Velocity-time graph & Speeding up and Slowing down

Velocity-time graph & Speeding up and Slowing down

If you were to drop a coin and a feather at the same time, which do you think would hit the ground first. Both are similar in size so they have similar air resistance. However, a feather reaches its terminal velocity sooner than a coin which is heavier in weight. In fact, a coin will have hit the ground before it reached it.

If you were to conduct this same experiment on the moon, however, you’d get a very different result. In fact, on an Apollo mission an astronaut famously dropped a feather and a hammer at the same time and they hit the ground together! This is because there’s no air resistance on the moon so both objects travelled at the same acceleration.


Velocity-time graph

A velocity-time graph is a good way of seeing the stages of falling.

  • The object accelerates at first. This is due to the gravitational force on it. It starts to travel faster. Frictional force acts in the opposite direction to the falling object but is less than the force acting downwards. This means that the resultant force is down.
  • As time passes the speed at which the object is accelerating decreases. In other words, although its speed is still increasing it’s increasing by a smaller amount. This is due to the fact that the frictional force is increasing as the speed at which the object travels increases. However, the frictional force is still less than the force of gravity so the resultant force is still acting downwards.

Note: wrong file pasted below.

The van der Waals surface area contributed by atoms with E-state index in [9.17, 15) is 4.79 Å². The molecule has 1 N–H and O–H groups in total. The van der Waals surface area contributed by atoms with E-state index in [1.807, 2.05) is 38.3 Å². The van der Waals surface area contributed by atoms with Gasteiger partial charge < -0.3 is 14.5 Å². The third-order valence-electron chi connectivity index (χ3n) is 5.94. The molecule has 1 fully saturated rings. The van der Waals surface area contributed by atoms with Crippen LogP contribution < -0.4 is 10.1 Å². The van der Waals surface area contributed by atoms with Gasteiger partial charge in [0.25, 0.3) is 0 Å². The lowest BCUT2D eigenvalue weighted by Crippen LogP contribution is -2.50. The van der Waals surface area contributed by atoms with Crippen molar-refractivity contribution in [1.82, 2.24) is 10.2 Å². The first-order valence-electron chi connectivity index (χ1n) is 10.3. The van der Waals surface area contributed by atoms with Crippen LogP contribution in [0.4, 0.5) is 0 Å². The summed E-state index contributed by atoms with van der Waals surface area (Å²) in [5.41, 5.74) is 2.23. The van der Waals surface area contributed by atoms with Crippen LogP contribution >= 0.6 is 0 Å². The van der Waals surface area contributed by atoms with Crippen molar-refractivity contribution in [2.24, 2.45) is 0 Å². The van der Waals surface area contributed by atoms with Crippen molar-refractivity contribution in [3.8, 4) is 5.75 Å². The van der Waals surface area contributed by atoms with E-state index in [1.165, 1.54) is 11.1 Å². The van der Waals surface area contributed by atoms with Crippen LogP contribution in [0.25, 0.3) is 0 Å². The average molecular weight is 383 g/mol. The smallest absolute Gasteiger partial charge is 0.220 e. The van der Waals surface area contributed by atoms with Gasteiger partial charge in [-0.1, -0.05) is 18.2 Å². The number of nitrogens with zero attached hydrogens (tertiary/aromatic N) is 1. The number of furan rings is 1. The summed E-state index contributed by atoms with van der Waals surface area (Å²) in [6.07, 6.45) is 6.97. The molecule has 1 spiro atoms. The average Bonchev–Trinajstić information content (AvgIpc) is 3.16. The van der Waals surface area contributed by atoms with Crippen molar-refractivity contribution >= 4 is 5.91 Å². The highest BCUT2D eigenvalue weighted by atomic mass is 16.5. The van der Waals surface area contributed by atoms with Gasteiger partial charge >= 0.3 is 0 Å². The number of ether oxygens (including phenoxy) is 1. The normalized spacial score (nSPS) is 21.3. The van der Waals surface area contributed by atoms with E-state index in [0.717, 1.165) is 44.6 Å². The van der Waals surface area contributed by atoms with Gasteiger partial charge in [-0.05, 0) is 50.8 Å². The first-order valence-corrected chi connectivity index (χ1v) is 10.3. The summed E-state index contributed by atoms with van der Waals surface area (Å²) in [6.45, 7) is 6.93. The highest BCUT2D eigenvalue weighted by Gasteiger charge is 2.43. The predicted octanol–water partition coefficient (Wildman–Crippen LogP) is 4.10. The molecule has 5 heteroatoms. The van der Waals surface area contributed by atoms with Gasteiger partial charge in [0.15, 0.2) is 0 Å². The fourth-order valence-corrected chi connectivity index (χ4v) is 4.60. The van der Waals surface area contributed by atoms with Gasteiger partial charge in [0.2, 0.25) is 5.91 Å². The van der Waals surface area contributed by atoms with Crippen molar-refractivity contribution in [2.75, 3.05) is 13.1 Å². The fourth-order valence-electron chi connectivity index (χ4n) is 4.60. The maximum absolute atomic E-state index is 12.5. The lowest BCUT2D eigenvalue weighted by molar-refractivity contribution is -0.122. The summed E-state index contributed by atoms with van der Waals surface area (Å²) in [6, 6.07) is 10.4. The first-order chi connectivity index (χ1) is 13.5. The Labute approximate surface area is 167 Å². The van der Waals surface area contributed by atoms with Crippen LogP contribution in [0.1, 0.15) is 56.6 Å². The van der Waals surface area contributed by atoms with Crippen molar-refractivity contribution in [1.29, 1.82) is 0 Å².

• Where the line straightens out the object is no longer accelerating. It’s now falling at a steady speed: its terminal velocity. The weight of the object and the frictional force are now balanced so the resultant force is now zero.


Speeding up and slowing down

At a steady speed the resultant force is zero. Unless the resultant force isn’t zero, a vehicle will continue at the same speed and in the same direction.

When a vehicle speeds up:

  • – The force of gravity and the reaction force coming from the road stay balanced, equal in strength and opposite in direction.
  • – The driving force becomes greater than the resistive forces (which include air resistance and the friction between the tyres and the road).

If a vehicle wants to slow down either one or both of the following needs to occur:

  • – the resistive forces need to increase
  • – the driving force coming from the engine needs to be reduced

In order to slow down a driver will push down on the brake rather than the accelerator pedal. This slows down the vehicle by doing both of the above: reducing the driving force and increasing the resistive forces.

When the break is used the breaking force works an additional resistive force. The friction force between the wheels and the breaks increases which:

  • – causes the brakes to increase in temperature
  • – reduces the kinetic energy of the vehicle as it slows down